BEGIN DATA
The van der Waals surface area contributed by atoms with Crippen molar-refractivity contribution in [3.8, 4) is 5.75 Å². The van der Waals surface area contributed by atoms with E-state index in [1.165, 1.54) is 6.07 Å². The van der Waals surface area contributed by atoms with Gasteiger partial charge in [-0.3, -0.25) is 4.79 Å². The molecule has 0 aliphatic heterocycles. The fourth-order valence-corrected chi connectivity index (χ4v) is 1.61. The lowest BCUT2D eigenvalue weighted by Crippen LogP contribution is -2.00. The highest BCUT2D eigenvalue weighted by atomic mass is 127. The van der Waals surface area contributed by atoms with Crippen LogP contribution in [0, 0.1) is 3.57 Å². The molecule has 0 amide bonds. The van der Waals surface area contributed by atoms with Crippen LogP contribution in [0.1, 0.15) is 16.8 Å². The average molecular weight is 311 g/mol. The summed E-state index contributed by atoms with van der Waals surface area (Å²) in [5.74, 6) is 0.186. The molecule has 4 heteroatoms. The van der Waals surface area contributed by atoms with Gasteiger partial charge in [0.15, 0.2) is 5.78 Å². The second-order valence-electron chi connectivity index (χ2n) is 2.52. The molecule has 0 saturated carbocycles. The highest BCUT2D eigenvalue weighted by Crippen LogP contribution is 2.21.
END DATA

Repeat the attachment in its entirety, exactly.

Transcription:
The van der Waals surface area contributed by atoms with Crippen molar-refractivity contribution in [3.8, 4) is 5.75 Å². The van der Waals surface area contributed by atoms with E-state index in [1.165, 1.54) is 6.07 Å². The van der Waals surface area contributed by atoms with Gasteiger partial charge in [-0.3, -0.25) is 4.79 Å². The molecule has 0 aliphatic heterocycles. The fourth-order valence-corrected chi connectivity index (χ4v) is 1.61. The lowest BCUT2D eigenvalue weighted by Crippen LogP contribution is -2.00. The highest BCUT2D eigenvalue weighted by atomic mass is 127. The van der Waals surface area contributed by atoms with Crippen LogP contribution in [0, 0.1) is 3.57 Å². The molecule has 0 amide bonds. The van der Waals surface area contributed by atoms with Crippen LogP contribution in [0.1, 0.15) is 16.8 Å². The average molecular weight is 311 g/mol. The summed E-state index contributed by atoms with van der Waals surface area (Å²) in [5.74, 6) is 0.186. The molecule has 4 heteroatoms. The van der Waals surface area contributed by atoms with Gasteiger partial charge in [0.15, 0.2) is 5.78 Å². The second-order valence-electron chi connectivity index (χ2n) is 2.52. The molecule has 0 saturated carbocycles. The highest BCUT2D eigenvalue weighted by Crippen LogP contribution is 2.21.